Foothills Sentry January 2020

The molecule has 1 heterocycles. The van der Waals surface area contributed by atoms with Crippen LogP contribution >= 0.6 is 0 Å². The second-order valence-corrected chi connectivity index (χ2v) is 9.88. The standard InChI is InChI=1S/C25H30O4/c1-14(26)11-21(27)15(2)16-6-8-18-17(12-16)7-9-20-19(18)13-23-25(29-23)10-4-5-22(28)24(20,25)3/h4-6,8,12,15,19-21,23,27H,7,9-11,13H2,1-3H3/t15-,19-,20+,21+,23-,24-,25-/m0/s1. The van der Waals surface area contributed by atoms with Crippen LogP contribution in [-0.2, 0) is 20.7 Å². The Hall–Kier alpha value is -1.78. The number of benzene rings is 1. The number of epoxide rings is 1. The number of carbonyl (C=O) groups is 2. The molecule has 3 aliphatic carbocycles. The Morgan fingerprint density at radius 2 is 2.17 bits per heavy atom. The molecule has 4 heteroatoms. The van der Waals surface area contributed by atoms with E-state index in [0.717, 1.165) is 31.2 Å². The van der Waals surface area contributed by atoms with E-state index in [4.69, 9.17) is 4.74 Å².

NEWS INSIDE East Orange • Central Orange • Orange Park Acres • Villa Park • Anaheim Hills • Silverado/Modjeska Canyon Areas • North Tustin A Monthly Community Newspaper Est. 1969 January 2020 *********ECRWSSEDDM**** Residential Customer Guest Commentary Page 7 Letters To The Editor Page 7-9 Canyon Beat Page 10 N. Tustin Notes Page 11 Service Directory Pages 12-14 Prof. Directory Page 14 Classifieds Page 14 Real Estate Page 16 Obituaries Page 17 Sports Page 18-19 See "Petition" continued on page 2 FOLLOWUS at Foothills Sentry The Best News In Town By Tina Richards Orange citizens intent on re- scinding the city council’s ap- proval of The Trails at Santiago Creek, a controversial housing development on the Sully-Miller site, needed 7,001 voter signa- tures to get the referendum is- sue on the ballot next November. They gathered 13,192. The almost-double number of signatures provides plenty of pad- ding to ensure that the required 7,001—10 percent of registered voters in Orange — will be cer- tified by the registrar of voters. During the certification process, any number of signatures may be disqualified. Signers must be reg- istered voters and live in the city. Handwriting must be legible and signatures match what the regis- trar has on file. The signed petitions were turned into the city clerk’s of- fice Dec. 4 and transported to the registrar the following day. The registrar has 30 days to certify the signatures. Hit the ground running Thirty days is what petitioners had to collect the needed number of signatures. The city council approved a General Plan amend- ment and zone change, certified the Environmental Impact Re- port and signed a development agreement with investor Milan Capital on Oct. 22. The approvals were given over the objections of scores of residents who repeat- edly called the project’s flaws and lack of details to the city’s attention. Citizens were prepared to launch the signature-gathering for a referendum immediately fol- lowing the council’s decision. But Mayor Mark Murphy did not sign the resolution formalizing the ap- provals for almost two weeks. The 30-day clock, therefore, did not start ticking until Nov. 4. Petition to place dubious development approvals on November ballot weighs in with 13,000 signatures “We talked to 13,000 Or- ange voters,” petitioner Katrina Kirkeby reported. “We now know what’s on people’s minds more than the city council does. It was surprising how many people are fed up with Orange city govern- ment. They have different issues, different concerns, but many be- lieve that the city council doesn’t listen to them.” A citywide stake The 180 volunteer signature gatherers were listening -- and also apparently inspiring others to take action. “I’d be knocking on doors in a neighborhood,” peti- tioner Laurel Maldonado pointed out, “and after explaining what we were doing, the person would say, ‘give me a petition. I’ll get signatures in the rest of my neigh- borhood.’And they would. I can’t By Tina Richards The Orange Unified School Board accepted the petition from OC Classical Academy (OCCA) to join the district as a charter school, wrapping up a conten- tious Dec. 14 public meeting that lasted well into the wee hours. Board members John Ortega, Rick Ledesma, Alexia Deligi- anni-Brydges and Brenda Leb- sack voted to approve the charter petition; Kris Erickson, Andrea Yamasaki and Kathy Moffat vot- ed to reject it. OCCA plans to build a curricu- lum around classical Western Eu- ropean texts, the Bible and Latin. It is modeled after a K-12 plan created by Hillsdale University, a private Christian school in Michi- gan. Charter schools, although independent from state and local boards, are public schools open to all children and supported by tax- payer dollars. They operate under contract with, and are overseen by, a local district that authorizes them based on state-defined crite- ria. A shaky start OUSD staff recommended de- nying the OCCA petition based on a number of reported flaws. “The petition is a reflection of the school creators’ financial acumen, understanding of requirements, thoroughness and consistency,” the staff report noted. The school’s curriculum, staff reviewers found, did not meet state standards; there was no plan or funding for special needs students; the petition pre- sented two separate budgets, nei- ther meeting the needs of OCCA’s operational plan. There was an inadequate de- scription of the school’s gover- nance structure; no marketing plan to build enrollment; a be- low-market pay scale for teach- ers, with no credentials required or qualifications spelled out. The school’s facilities were not de- scribed, because it doesn’t have any. OUSD board approves charter school despite inherent flaws and negative public opinion The 4-3 board approval fol- lowed two-plus hours of public testimony that covered politics, the failings of the state’s educa- tional system, the inadequacies of OUSD, the value of parental choice, the pros and cons of sex education, the teachers union, the backgrounds of the school’s founding team and the integrity of board members themselves. Few of the 60 public speakers addressed OCCA’s merits specifi- cally, using their three minutes at the microphone to praise charter schools in general, denigrate the public school system or paint the charter and its creators as a drain on OUSD resources. Political spin Republican Central Commit- tee Chairman Fred Whitaker was on hand to impel a “yes” vote, as were two individuals running for Congress in districts not related See "OUSD" continued on page 11 Outraged Tustin residents sue city and launch recall of mayor By Anne Lee Project Tustin Ranch A group of Tustin residents has filed a lawsuit demanding an En- vironmental Impact Report (EIR) be done before a mega gas station is built within 640 feet of homes in Tustin Ranch, and seeking to recall the mayor who approved it. The Costco gas station at Tu- stin Ranch Road and Bryan Av- enue will have 32 fueling stations to serve 100-plus cars. Denise Berg, a Tustin Ranch resident, has been advocating against the project on behalf of her daughter Morgan, 18, who was diagnosed with POTS (pos- tural orthostatic tachycardia syn- drome), a condition similar to Gulf War syndrome that is trig- gered by air pollution. “I didn’t even know about [the gas sta- tion],” Berg says, “until a neigh- bor handed me a flier. I live right across the street. I consider this to be a human rights issue.” Take it to court Berg is among the many resi- dents who are part of Protect Tu- stin Ranch, the organization that sued the city for various irregu- larities with the mega gas station approval, the most egregious be- ing the elimination of an EIR, an obvious step in the approval pro- cess. The massive project in- cludes fueling stations for 32 cars, a queue for 72 more, three 40,000-gallon underground fuel tanks adjacent to the El Modena- Tustin water channel, demolition of the Goodyear Tire store, and five-plus refueling tanker trucks per day via Bryan Avenue -- all bordered on two sides by residen- tial homes. Deaf ears The Tustin City Council voted 4-1 to approve the project, Oct. See "Outraged" continued on page 4 Chapman University is seeking a specific plan amendment to increase its student body cap from 8,700 to 10,185. A public meeting will be held on Thurs., Jan. 16, from 6-8 p.m. at the Women’s Club of Orange, 121 S. Center, to receive public input. Comments may also be sent to kribuffo@ before the public comment period closes on Jan. 27. Petitioners shared camaraderie, along with mascot Little Bear, in front of the Orange City Hall before deliver- ing boxes containing over 13,000 signatures to the clerk’s office. The petitions ask that city council approvals of a housing development be placed on the November ballot to allow voters to judge. Lions, no tigers, but bears, oh my OC Zoo gets a new entrance, public restrooms and, coming, a large mammal enclosure. See Upgrades, page 6 No trust in trustees OUSD Board overlooks financial faults and cryptic coursework to approve controversial charter school. See Guest commentary, page 7 Savor the flavor The annual International Street Fair food fest gets three- year contract to carry on – with amendments. See Orange, page 10 Rock the boat Villa Park parade opens streets to scows, skiffs and makeshift ships, all seagoing sleighs for the day. See Jingle bell, page 12 Get up and go High achieving high school senior sees challenges as opportunities and reaps the rewards. See ElMo student, page 15 Photo by Tony Richards